Why Is It Called 35Mm Rangefinder – Everything You Need to Know

People often ask, why is it called 35mm rangefinder?

Let’s find out!

Why Is It Called 35MM Rangefinder?

The term “35mm rangefinder” is used to describe a type of camera that uses an optical viewfinder (OVF) and has a focal length equivalent to the 35mm format. The 35mm format, also known as full-frame or APS-C, is one of the most popular formats for digital cameras today.

35mm vs. 120mm

A format is the size and/or type of negative used for making photographs. The two most common formats are 35mm and medium format.

Here’s a good example of the difference between 35mm and 120 film formats.

35mm negatives are 24mm x 36mm.

For most cameras, 120 refers to the size of the sensor in millimeters. It’s measured by multiplying the diagonal length of the sensor by 0.3937. So for example, if the sensor has a diagonal measurement of 5 inches, then its actual physical size would be 3.937 inches wide.

You can see that the 120 film format is considerably larger than 35 millimeters.

Each format has its own advantages and disadvantages, so when choosing a film camera, it’s important to think about which one fits your needs best.

If you refer to 120mm film as “120” instead of “120 millimeters,” people online will likely get angry at you for doing so. However, there is no significance behind the number “120.” It was just a way Kodak identified their film back when they first started making them.

An Overview of 35mm

If you’re just starting out with analog photography, the 35-millimeter film is a good place to start.

Advantages of Shooting 35mm

Number of Shots: 35mm has more shots per roll than digital cameras. With 24 or 36 exposures, most standard 35mm cameras shoot.

Lightweight: 35 millimeter (1/4 inch) cameras are lightweight and easy to use as everyday carry cameras.

It’s cheaper overall to shoot 35mm than digital. This makes shooting 35mm easier for beginners because they don’t need to spend as much time and effort perfecting their craft.

Availability: There are more film choices in the marketplace for 35mm. Newer and experimental movies will often be released first in 35mm, which has many consumer film stocks, including Kodak Gold Fujifilm Superia, that aren’t available anywhere else.

Disadvantages of 35mm

When comparing 35 millimeters (35 m) versus medium format digital cameras, one of the biggest disadvantages of 35 m is its lower resolution. Here’s a shot from a 35 m camera next to a comparable shot taken with a Mamiya 645 Pro TLR II using Fuji Provia 100F paper:

Quality: Many 35mm cameras are designed for consumers rather than professionals. As a result, their quality tends to be geared toward the consumer market.

There are several popular 35mm cameras available including:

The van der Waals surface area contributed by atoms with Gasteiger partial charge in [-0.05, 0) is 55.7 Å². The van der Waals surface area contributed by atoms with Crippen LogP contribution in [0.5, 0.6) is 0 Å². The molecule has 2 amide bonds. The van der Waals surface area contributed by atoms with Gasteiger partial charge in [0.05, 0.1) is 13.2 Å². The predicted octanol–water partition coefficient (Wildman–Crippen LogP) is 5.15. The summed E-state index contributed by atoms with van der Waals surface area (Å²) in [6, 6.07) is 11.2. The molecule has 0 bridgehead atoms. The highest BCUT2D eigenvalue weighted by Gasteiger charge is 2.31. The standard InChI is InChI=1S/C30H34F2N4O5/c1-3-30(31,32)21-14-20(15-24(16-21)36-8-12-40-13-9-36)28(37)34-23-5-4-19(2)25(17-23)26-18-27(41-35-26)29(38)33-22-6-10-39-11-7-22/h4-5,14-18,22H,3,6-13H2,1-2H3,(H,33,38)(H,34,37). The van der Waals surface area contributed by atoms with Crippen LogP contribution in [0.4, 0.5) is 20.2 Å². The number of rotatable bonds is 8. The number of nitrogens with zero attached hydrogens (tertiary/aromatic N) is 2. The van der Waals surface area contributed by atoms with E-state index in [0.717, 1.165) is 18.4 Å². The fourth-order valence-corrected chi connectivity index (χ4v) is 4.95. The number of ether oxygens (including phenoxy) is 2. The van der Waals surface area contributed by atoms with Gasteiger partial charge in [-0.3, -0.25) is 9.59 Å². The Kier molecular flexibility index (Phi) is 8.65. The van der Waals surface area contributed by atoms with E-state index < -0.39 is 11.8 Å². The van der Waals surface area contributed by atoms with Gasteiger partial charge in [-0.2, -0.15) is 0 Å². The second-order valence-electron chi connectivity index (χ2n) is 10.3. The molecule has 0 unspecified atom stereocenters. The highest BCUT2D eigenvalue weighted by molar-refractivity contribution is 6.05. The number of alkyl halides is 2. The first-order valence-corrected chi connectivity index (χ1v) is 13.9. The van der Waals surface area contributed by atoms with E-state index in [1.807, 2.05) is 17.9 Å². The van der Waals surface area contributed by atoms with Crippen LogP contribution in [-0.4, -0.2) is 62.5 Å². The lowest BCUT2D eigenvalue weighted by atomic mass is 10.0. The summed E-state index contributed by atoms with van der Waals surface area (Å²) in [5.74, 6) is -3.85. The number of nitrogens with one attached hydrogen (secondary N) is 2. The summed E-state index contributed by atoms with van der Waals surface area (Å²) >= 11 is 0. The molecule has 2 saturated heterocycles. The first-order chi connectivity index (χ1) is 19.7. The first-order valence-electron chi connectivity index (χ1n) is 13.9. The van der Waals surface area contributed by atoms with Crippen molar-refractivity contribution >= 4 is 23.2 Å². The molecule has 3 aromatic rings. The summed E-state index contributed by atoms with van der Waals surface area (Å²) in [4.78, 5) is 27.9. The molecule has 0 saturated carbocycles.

Pentax K1000 Minolta x-700 And you can see our top 35mm film camera reviews here.

An Overview of 120mm 

The Canon EF-S 24–105mm f/4L IS USM is a great lens for shooting macro photography, but it’s not the only option available to you. There are many other lenses that can be used in place of this one, and each has its own strengths and weaknesses.

Advantages of Shooting 120mm

With large format “3D pop:” since the camera plane is much bigger than on smaller formats, you have more space to isolate your subjects in a relatively thin slice, blurring the foreground/background and giving the images an almost 3D effect.

For most people, a medium format is a must if they’re going to incorporate film into their professional photography business.

Medium format cameras were originally built for professionals, so their glass, construction, and metering quality are excellent. They’re also modular in design, which allows you more options for customizing your camera.

Understand medium format vs 35mm lenses and equivalent focal lengths for 120 medium format cameras.

Disadvantages of 120mm

Weight: It’s heavy, but not too heavy. My Pentax 667 camera backpack weighs almost 11 pounds fully loaded with a camera + three lenses, which can be painful after a while…I can feel the discs in the back of my neck compress when I carry them for long periods of time.

Quality: More frames per roll. You’ll usually end up with between 16-32 images per roll of film, which means you have to make each one count.

This can be both a blessing and a curse because you’re forced to think through every shot before taking it. But if you’re shooting for an assignment, you may not have time to agonize over every frame.

Cost: Shooting film and developing images can cost anywhere from $0 to $5 per photo depending on the camera used.


There isn’t one perfect format for every type of shooter or shooter style.

We hope that this article was helpful. If you have any queries feel free to reach out in the comments section below.


  • John Moses

    John is the Editor in Chief here at The Outdoor Stores. His area of expertise ensures that there is no one better to suggest which rifles are most suitable for your hunting experience. He is also available for you to contact him personally to discuss the types of animals you want to hunt and the terrain you will be hunting on. Feel free to read his posts for expert opinion on Rifles, Scopes, Rangefinders, Bonoculars and Monoculars.

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